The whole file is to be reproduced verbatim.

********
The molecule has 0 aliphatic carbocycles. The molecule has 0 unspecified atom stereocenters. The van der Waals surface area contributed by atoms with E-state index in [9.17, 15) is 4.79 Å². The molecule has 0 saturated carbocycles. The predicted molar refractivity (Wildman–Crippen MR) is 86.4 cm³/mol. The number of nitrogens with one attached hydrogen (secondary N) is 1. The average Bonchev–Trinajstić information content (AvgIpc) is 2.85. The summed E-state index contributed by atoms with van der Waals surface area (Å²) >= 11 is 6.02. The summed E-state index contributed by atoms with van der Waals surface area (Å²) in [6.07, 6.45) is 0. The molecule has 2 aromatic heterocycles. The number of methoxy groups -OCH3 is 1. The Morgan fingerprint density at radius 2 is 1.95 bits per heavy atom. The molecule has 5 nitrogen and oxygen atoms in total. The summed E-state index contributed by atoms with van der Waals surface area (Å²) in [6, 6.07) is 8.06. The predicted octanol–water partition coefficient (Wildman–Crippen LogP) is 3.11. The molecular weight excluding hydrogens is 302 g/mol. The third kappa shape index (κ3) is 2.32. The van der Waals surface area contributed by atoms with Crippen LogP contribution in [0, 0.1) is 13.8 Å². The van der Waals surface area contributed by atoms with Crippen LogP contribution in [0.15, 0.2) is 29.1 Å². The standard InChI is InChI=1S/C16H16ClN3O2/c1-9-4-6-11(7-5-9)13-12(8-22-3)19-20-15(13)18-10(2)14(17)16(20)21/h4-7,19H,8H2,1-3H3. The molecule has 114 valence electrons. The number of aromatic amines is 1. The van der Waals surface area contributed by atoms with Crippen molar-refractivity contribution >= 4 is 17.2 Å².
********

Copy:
The molecule has 0 aliphatic carbocycles. The molecule has 0 unspecified atom stereocenters. The van der Waals surface area contributed by atoms with E-state index in [9.17, 15) is 4.79 Å². The molecule has 0 saturated carbocycles. The predicted molar refractivity (Wildman–Crippen MR) is 86.4 cm³/mol. The number of nitrogens with one attached hydrogen (secondary N) is 1. The average Bonchev–Trinajstić information content (AvgIpc) is 2.85. The summed E-state index contributed by atoms with van der Waals surface area (Å²) >= 11 is 6.02. The summed E-state index contributed by atoms with van der Waals surface area (Å²) in [6.07, 6.45) is 0. The molecule has 2 aromatic heterocycles. The number of methoxy groups -OCH3 is 1. The Morgan fingerprint density at radius 2 is 1.95 bits per heavy atom. The molecule has 5 nitrogen and oxygen atoms in total. The summed E-state index contributed by atoms with van der Waals surface area (Å²) in [6, 6.07) is 8.06. The predicted octanol–water partition coefficient (Wildman–Crippen LogP) is 3.11. The molecular weight excluding hydrogens is 302 g/mol. The third kappa shape index (κ3) is 2.32. The van der Waals surface area contributed by atoms with Crippen LogP contribution in [0, 0.1) is 13.8 Å². The van der Waals surface area contributed by atoms with Crippen LogP contribution in [0.15, 0.2) is 29.1 Å². The standard InChI is InChI=1S/C16H16ClN3O2/c1-9-4-6-11(7-5-9)13-12(8-22-3)19-20-15(13)18-10(2)14(17)16(20)21/h4-7,19H,8H2,1-3H3. The molecule has 114 valence electrons. The number of aromatic amines is 1. The van der Waals surface area contributed by atoms with Crippen molar-refractivity contribution >= 4 is 17.2 Å².